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Review: Ong-bak DVD

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There are hardly any words to describe the visual flair of Ong-bak. Tony Jaa is as intense as anyone on screen, refusing assistance from wires or special effects. That’s something you need to be aware of before watching. Most of the stunts included here shouldn’t even be humanly possible without assistance, yet they’re here.

If you’re looking for some deep, involving, and thought provoking plot, this is not your movie. It’s a simple story of a man who simply wants to reclaim what was taken from his village. The only reason that story exists is to give Jaa’s character some motivation. For these extensive and simply amazing action set pieces, nothing occurring outside of them matters.

The fights use everything – from saws, to tables, to bottles, to various weapons, to the environment. It’s impossible not to be enthralled with the on screen action. There’s an oddity here, immediate replays of the more or less impossible shots, both to slow it down and appreciate it, plus to re-assure the viewer that what they saw did just happen. The slow motion use is annoying at times, and the impact of certain brutal hits might have worked better at full speed.

Whether or not this is film art is debatable. It’s more like Tony Jaa’s resume. That doesn’t mean this isn’t entertaining. It is, and for action fans, it’s a necessity. (**** out of *****)

The magnificent stunts are ruined by this region 1 DVD transfer. This is a depressing way to see the movie. There are sequences of gorgeous clarity, mostly a few daytime shots, and the rest is miserable. Compression is heavy, and it’s made worse by the film’s use of deep orange tones. Grain is noticeable throughout, and later scenes show some ugly edge enhancement. Colors bleed severely, and the opening moments are hard to watch. It all looks muddy and unclean. (**)

There are two audio options here, original Thai (in 5.1) and an American dub (2.0). The dub is simply awful, and it’s best that the selection is never chosen. The original language features brutal bass from the LFE channel. Any rear channel use is subtle, and unless you turn this one up higher from your normal settings, you’ll never notice it. Hits are felt with the proper sound equipment, and it makes the viewing experience that much more fulfilled. (****)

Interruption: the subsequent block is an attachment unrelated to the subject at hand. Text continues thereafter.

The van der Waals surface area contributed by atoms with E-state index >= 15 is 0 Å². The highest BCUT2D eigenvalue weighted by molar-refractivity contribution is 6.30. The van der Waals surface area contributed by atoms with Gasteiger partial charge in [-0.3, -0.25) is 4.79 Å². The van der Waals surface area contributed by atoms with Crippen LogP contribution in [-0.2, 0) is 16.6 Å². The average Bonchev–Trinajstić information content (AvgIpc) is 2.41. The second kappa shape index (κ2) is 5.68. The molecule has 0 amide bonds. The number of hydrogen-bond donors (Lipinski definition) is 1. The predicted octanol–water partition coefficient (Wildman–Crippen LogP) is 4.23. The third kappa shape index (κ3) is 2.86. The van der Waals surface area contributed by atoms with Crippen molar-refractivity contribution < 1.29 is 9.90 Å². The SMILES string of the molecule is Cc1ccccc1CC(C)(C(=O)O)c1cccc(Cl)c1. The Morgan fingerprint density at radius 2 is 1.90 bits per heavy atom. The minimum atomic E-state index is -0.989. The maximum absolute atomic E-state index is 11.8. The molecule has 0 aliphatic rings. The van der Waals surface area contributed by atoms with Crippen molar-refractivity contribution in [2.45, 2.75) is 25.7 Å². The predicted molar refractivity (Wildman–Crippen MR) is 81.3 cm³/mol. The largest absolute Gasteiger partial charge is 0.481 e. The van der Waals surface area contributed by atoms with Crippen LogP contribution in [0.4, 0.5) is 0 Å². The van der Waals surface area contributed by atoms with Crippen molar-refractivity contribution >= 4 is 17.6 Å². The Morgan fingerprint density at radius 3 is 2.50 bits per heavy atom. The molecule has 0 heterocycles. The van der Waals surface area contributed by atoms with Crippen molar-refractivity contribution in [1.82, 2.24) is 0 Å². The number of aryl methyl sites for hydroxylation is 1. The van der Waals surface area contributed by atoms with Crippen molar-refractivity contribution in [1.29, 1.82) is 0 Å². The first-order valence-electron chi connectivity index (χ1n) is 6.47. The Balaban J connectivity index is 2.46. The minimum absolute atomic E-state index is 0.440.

Extras are sparse for this release, and what’s here is meager. There’s some live performance footage from the French premiere, including stunt men in a mock brawl. Movement of Muay Thai is short, low quality video clips showcasing of the various moves shown in the film. These were obviously separate shows when they were used, and are then spliced together; the aggravating, repetitive soundtrack makes them unbearable to watch.

A French rap video uses Jaa to make it more exciting, and the separate making of the video shows some short footage on the process. There are three behind-the-scenes segments, which focus on some of the most thrilling moments from the film (including the scene where Jaa fights while on fire). A promotional video from Wu Tang Clan’s Rza runs a minute and offers nothing of value. Various trailers from different countries bring the disc to a close. (**)

Ong-bak managed to earn an R rating from the MPAA. That’s a little harsh, especially when other countries have assigned it their respective ratings for 12-13 year olds. There’s some spotty rough language, and the fight scenes are brutal, though not very bloody. This should have been PG-13. Unless you’re terribly concerned about the violence, this is fine for a teenager.

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About Matt Paprocki

Matt Paprocki has critiqued home media and video games for 13 years and is the reviews editor for Pulp365.com. His current passion project is the technically minded DoBlu.com. You can read Matt's body of work via his personal WordPress blog, and follow him on Twitter @Matt_Paprocki.